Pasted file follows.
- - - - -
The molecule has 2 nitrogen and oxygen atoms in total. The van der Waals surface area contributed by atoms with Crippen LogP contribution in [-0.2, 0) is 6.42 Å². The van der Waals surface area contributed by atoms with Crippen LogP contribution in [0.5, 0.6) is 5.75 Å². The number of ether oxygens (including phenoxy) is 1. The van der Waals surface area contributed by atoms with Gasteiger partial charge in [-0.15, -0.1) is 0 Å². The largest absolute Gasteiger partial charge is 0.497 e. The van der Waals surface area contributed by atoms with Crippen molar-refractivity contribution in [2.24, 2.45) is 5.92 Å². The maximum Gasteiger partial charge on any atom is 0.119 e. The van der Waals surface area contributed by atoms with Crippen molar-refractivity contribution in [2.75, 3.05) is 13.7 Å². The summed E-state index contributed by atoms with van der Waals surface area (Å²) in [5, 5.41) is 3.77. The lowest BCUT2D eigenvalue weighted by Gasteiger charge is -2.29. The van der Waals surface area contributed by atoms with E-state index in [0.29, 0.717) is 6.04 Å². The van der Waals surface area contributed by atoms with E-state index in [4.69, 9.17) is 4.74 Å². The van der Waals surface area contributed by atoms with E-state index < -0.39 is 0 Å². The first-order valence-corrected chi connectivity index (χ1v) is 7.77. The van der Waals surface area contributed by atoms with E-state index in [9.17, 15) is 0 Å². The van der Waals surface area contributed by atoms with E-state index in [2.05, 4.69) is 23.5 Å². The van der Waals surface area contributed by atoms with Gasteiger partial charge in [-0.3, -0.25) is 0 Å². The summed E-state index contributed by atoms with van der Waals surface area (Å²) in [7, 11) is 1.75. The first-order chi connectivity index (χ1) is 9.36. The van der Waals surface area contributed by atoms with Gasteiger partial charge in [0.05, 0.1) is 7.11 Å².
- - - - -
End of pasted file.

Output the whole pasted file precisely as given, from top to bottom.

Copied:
The molecule has 2 nitrogen and oxygen atoms in total. The van der Waals surface area contributed by atoms with Crippen LogP contribution in [-0.2, 0) is 6.42 Å². The van der Waals surface area contributed by atoms with Crippen LogP contribution in [0.5, 0.6) is 5.75 Å². The number of ether oxygens (including phenoxy) is 1. The van der Waals surface area contributed by atoms with Gasteiger partial charge in [-0.15, -0.1) is 0 Å². The largest absolute Gasteiger partial charge is 0.497 e. The van der Waals surface area contributed by atoms with Crippen molar-refractivity contribution in [2.24, 2.45) is 5.92 Å². The maximum Gasteiger partial charge on any atom is 0.119 e. The van der Waals surface area contributed by atoms with Crippen molar-refractivity contribution in [2.75, 3.05) is 13.7 Å². The summed E-state index contributed by atoms with van der Waals surface area (Å²) in [5, 5.41) is 3.77. The lowest BCUT2D eigenvalue weighted by Gasteiger charge is -2.29. The van der Waals surface area contributed by atoms with E-state index in [0.29, 0.717) is 6.04 Å². The van der Waals surface area contributed by atoms with E-state index in [4.69, 9.17) is 4.74 Å². The van der Waals surface area contributed by atoms with E-state index < -0.39 is 0 Å². The first-order valence-corrected chi connectivity index (χ1v) is 7.77. The van der Waals surface area contributed by atoms with E-state index in [9.17, 15) is 0 Å². The van der Waals surface area contributed by atoms with E-state index in [2.05, 4.69) is 23.5 Å². The van der Waals surface area contributed by atoms with Gasteiger partial charge in [-0.3, -0.25) is 0 Å². The summed E-state index contributed by atoms with van der Waals surface area (Å²) in [7, 11) is 1.75. The first-order chi connectivity index (χ1) is 9.36. The van der Waals surface area contributed by atoms with Gasteiger partial charge in [0.05, 0.1) is 7.11 Å².